Re: Xmosaic and Xv "Christopher J. McRae" <Christopher.McRae@library.ucsf.edu>
Cc: email@example.com, firstname.lastname@example.org
Subject: Re: Xmosaic and Xv
In-Reply-To: Your message of "Fri, 25 Jun 93 17:04:03 CDT."
Date: Sat, 26 Jun 93 13:09:14 MDT
From: "Christopher J. McRae" <Christopher.McRae@library.ucsf.edu>
Marc Andreessen writes:
| email@example.com writes:
| > Right now mosaic defaults to using xv as the viewer for many different
| > image types. I don't see why it is necessary to have it take the id
| > of another window when it can just use its own.
| I think Chris is referring to the idea someone had a while back on
| www-talk that xv could theoretically be used to view inlined images in
| much the same way as ghostview uses ghostscript (by controlling an X
| window ID) -- however, nope, we haven't touched it and I doubt we
| will. Among other things, we need to be able to have the internal
| image mechanisms we now have anyway (for HDF support) and that we need
| things like the image-as-anchor and image-as-anchor-and-map support.
The justification for using xv to display inlined images is listed right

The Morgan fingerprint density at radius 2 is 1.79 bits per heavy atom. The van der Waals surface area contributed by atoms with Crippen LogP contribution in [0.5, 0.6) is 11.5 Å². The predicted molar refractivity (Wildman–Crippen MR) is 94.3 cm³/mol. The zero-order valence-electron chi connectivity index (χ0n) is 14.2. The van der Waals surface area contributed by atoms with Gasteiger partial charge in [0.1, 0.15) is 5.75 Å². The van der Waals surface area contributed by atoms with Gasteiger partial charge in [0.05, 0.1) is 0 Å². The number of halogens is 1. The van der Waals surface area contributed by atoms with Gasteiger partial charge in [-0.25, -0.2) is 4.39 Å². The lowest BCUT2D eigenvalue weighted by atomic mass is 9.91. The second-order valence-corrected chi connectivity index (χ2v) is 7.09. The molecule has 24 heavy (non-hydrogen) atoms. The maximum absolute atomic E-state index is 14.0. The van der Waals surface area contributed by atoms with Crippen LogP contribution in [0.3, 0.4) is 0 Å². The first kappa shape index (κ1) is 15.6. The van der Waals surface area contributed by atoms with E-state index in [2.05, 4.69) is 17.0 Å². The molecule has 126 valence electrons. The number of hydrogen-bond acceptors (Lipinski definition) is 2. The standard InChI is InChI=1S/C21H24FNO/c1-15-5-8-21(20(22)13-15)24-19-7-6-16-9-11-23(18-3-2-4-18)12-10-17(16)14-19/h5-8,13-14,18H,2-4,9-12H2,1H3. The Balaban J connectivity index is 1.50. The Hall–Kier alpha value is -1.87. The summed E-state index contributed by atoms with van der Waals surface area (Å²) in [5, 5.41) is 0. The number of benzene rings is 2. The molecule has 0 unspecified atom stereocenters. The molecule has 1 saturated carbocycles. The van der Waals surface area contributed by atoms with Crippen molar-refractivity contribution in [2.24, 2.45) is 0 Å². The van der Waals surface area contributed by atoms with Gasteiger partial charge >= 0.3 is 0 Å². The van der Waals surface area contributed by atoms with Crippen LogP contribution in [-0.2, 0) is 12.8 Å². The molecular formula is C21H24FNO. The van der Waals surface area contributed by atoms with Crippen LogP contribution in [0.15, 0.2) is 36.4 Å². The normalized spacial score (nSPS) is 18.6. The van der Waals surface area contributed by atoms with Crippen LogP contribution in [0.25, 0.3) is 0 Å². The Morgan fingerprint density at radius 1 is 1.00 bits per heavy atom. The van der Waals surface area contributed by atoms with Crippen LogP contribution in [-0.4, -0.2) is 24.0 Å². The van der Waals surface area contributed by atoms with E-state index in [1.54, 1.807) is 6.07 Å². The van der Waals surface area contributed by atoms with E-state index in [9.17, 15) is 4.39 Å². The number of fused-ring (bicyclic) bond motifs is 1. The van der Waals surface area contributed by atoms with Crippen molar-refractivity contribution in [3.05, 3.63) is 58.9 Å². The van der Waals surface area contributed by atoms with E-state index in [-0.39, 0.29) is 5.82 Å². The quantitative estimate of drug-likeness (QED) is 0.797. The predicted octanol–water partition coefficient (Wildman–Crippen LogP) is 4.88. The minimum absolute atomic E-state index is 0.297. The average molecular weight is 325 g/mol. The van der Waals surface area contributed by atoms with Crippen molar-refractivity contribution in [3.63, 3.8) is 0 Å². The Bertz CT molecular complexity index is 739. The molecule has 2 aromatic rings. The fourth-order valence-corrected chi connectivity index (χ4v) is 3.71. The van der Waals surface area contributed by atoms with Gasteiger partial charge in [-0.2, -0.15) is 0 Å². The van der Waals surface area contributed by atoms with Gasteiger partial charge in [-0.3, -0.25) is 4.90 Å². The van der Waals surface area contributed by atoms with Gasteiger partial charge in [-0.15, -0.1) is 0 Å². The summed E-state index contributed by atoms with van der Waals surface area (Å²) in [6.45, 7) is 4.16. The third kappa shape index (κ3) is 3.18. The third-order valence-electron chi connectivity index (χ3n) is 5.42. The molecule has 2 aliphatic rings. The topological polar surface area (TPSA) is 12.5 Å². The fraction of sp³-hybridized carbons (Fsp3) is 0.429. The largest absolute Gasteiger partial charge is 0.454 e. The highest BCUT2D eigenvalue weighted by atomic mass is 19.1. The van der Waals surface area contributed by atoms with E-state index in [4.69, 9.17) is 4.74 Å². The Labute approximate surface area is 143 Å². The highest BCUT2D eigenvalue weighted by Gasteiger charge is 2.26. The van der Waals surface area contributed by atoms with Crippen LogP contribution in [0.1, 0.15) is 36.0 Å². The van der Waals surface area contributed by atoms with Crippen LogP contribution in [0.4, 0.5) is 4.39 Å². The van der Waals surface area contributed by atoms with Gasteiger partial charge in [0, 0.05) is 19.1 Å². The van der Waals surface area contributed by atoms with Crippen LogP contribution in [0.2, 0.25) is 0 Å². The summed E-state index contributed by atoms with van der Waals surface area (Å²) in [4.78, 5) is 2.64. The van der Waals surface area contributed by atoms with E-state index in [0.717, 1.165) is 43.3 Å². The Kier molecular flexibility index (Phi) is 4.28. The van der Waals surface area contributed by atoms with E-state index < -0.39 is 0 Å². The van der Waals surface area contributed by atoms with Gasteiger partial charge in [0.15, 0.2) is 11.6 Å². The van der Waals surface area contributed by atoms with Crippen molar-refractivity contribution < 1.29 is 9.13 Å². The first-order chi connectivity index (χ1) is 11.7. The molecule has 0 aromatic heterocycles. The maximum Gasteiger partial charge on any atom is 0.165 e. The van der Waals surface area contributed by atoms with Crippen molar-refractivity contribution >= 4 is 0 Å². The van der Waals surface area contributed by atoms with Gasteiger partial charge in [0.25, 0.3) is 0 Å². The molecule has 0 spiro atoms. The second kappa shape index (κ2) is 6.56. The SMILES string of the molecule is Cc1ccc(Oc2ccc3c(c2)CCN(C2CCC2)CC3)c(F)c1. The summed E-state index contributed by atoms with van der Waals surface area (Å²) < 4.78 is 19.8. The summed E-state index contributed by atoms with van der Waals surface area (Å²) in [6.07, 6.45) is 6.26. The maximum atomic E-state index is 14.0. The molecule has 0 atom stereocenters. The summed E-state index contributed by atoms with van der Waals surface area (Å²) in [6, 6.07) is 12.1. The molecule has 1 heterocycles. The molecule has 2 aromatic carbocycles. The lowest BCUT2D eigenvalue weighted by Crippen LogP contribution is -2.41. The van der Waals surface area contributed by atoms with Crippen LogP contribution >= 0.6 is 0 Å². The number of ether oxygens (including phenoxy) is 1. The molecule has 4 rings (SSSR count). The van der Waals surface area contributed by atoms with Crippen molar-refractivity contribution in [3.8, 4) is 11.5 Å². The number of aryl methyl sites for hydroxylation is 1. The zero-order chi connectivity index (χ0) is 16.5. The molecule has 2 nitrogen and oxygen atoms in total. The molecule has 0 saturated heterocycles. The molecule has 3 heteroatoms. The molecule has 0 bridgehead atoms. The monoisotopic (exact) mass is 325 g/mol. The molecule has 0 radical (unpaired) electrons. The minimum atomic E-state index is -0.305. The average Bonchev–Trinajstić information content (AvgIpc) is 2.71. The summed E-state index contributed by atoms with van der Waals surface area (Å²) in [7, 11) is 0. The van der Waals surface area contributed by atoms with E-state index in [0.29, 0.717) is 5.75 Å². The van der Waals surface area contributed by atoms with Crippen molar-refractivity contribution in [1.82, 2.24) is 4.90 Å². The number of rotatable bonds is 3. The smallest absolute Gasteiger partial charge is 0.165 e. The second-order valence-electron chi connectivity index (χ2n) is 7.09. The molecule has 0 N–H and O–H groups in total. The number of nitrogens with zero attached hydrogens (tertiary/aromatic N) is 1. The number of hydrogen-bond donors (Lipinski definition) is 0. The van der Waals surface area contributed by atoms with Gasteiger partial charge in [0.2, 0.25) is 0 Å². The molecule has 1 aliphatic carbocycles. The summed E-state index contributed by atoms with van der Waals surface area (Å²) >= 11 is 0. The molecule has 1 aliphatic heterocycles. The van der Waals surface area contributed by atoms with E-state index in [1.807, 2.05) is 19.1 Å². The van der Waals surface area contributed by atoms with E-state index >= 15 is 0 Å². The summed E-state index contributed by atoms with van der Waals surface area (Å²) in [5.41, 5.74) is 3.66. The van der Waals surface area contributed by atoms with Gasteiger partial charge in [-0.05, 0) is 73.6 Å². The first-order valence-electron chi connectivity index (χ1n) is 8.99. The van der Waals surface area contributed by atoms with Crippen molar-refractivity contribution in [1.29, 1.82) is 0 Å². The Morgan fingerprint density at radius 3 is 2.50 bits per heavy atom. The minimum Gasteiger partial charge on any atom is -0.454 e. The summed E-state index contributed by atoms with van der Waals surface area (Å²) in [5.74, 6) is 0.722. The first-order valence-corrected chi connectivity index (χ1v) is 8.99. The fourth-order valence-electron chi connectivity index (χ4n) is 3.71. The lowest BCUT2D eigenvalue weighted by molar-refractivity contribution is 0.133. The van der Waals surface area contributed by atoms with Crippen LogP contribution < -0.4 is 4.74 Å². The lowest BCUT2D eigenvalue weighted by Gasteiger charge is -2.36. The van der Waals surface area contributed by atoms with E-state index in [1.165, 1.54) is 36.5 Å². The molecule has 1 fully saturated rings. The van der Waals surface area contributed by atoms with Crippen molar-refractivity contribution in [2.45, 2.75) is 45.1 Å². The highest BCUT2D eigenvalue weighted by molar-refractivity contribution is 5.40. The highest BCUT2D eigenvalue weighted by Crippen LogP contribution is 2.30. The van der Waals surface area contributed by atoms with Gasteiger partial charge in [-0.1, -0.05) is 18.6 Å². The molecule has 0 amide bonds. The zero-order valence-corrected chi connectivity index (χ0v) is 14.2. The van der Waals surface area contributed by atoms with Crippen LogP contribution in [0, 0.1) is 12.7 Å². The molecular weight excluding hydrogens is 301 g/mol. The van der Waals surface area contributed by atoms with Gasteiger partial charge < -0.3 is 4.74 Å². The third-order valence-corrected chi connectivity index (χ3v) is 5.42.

in your reply: xv displays *many* different image types. We are using
mosaic to display a database of medical journals we have; however, since
the page images are in TIFF format, I have to convert to GIF them all to
One of the things we're interested in is services which dynamically
generate an HTML representation of the results of some search or filtering
process. There is no way of knowing, apriori, what document formats we
might encounter and we would like a client with general image display
capabilities. Xv fills this role nicely.
Further, we envision offloading as much of the processing from the client
as possible. Rather than including local format conversion capability within
the client, we expect to provide a "community of servers" with which the
client can contract to obtain the information it wants, and in a form which
it can use. By providing a particular server (such as xv) with a window id,
the client retains control of the presentation of the information while
avoiding having to know anything about the format of the data being displayed.
Suppose someone (such as ourselves) were able to integrate tooltalk
functionality into mosaic, *and* could provide an HDF- and tooltalk-capable
version of xv (or some such image manipulation package). Would the technology
fit into your development strategy for mosaic?
Christopher McRae mail: firstname.lastname@example.org
UCSF Center for Knowledge Management at&t: 415/476-3577
530 Parnassus Avenue, Box 0840 fax: 415/476-4653
San Francisco, California 94143